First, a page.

EUROPEAN MIDDLE AGES 476 AD 1500 AD

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1 EUROPEAN MIDDLE AGES 476 AD 1500 AD The slaw decline of the Roman Empire marked the beginning of a new era in European history. This period is called the Middle Ages. It lasted from around 500 to It was a time of political chaos.

2 Civilization indeed decline, but it did not disappear. From 500 to 1000 AD a new kind of society gradually took shape in Europe with 3 roots of medieval culture: the classical heritage from Rome the beliefs of the Roman Catholic church the customs of the various Germanic tribes. The mixture of these elements eventually produced new pattern of life in Western Europe-called Feudalism.

3 Objectives ch.13/sec.1 1. The effects of the Germanic invasions on the Western Roman Empire. 2. Germanic ideas about government and the first Frankish king. 3. How Christianity spread among Germanic people. 4. The rise of the Frankish kingdom. 5. The rise and fall of the Charlemagne s empire.

4 1. The effects of the Germanic invasions on the Western Roman Empire. By the end of the fifth century, various Germanic groups invaded the Roman Empire in the west. These invasions led to a series of changes: Trade collapsed Town declined Population shifts Learning declined

5 2. Germanic Kingdoms Emerge Germanic kingdoms replaced Roman provinces and centralized government declines. Unlike the Romans, Germanic peoples lived in small communities and were governed by unwritten rules and traditions.

6

7 In the Roman province of Gaul, a Germanic people called Franks held power. Clovis,a Frankish leader, creates a united kingdom by 511 and spreads Christianity.

8 Clovis I ( ) Clovis, was the first king of the Franks to unite all of the Frankish tribes under one ruler, changing the form of leadership from a group of royal chieftains to rule by a single king and ensuring that the kingship was passed down to his heirs. He was also the first Christian king to rule Gaul, known today as France.

9 3. Germanic People Adopt Christianity By 520, Benedict an Italian monk and his sister Scholastica created a strict practical rules for monasteries and convents. Monasteries and convents in Europe became centers of learning. By 600, Christianity spreads in Europe through politics and missionaries. Under Pope Gregory I, the Church becomes a political as a spiritual power.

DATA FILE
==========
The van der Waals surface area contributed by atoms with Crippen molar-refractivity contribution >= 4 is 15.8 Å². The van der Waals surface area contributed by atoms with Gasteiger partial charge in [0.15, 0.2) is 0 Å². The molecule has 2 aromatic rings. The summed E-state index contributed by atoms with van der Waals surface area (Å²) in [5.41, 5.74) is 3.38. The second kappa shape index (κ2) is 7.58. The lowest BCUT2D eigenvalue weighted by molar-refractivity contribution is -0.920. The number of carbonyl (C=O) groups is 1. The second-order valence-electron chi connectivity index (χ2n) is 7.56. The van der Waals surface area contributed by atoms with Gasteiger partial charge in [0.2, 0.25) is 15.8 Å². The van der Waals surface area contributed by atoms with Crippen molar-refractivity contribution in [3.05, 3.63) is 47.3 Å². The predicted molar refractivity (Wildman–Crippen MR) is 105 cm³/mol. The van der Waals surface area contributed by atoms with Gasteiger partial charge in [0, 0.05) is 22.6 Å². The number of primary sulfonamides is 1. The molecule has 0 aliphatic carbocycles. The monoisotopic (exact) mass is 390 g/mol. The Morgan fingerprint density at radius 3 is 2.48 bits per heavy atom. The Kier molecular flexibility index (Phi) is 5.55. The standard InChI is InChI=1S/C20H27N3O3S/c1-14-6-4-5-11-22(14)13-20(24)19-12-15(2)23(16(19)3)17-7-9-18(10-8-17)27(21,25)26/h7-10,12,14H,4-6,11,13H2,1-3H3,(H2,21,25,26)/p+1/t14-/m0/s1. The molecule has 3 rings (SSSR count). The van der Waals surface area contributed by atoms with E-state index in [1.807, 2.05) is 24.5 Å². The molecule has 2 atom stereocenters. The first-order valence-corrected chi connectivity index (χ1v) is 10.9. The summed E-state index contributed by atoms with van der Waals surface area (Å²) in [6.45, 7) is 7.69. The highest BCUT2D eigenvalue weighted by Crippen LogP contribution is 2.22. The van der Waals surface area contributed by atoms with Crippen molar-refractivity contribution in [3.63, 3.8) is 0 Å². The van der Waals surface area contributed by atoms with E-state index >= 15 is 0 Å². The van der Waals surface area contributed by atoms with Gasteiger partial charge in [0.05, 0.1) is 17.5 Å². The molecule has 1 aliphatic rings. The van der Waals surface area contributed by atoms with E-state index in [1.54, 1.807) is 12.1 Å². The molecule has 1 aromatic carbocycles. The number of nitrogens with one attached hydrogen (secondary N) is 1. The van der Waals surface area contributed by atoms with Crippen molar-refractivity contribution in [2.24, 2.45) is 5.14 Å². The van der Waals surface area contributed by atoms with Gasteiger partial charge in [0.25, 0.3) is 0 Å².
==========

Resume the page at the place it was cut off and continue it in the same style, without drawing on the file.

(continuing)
10 Gregory I Expend Papal Power In 590, Gregory I, became pope. As a head of the church he increases the authority of the papacy. Under Gregory the papacy also became secular, or worldly, power involved in politics.

11 Charlemagne In 800 AD Charlemagne was the most powerful king in Western Europe. He made his kingdom larger than any other known since ancient Rome. Revived the idea of empire- he strengthened royal power by limiting the power of his nobles. He brought well-read men to his court to revive the learning.

12

13 Questions- ch.13 sec.1 1. Recognizing effect: How did the fall of the Roman Empire lead to disorder in western Europe 2. Why there was a need for new political and military arrangements in western Europe?- 3. Why did the people need to turn to local leaders for help?- 4. Which are the reasons for the development of feudalism?- 5. What valuable role did monasteries play during this time of chaos? - 6. What were the three main groups of feudal society? 7. What were Charlemagne s most notable achievements?-

14 Answers: 1 1. Strong government vanished; the economic life was abandoned, and learning in decline. 2. The control of land was the key to feudalism. The feudal system was based on the exchange of land for protection and services. 3. The attacks by Vikings, Muslims, and Magyars made the life in western Europe difficult. 4. There was no strong government or army to protect the lives and the property of the people. Kings and queens were weak and had little power; common need for local government, local protraction and local economic self-sufficiency; landowners were very powerful and usually wealthy nobles who managed to keep their lands, wealth and castles. 5. Kept learning alive; represented an orderly, religious way of life. 6. Those who fought were the nobles and knights; Those who prayed were the officials of the church; Those who worked were the peasants serfs. 7. Reuniting the Western Europe; Spreading Christianity; Encouraging learning; governing effectively.

15 END

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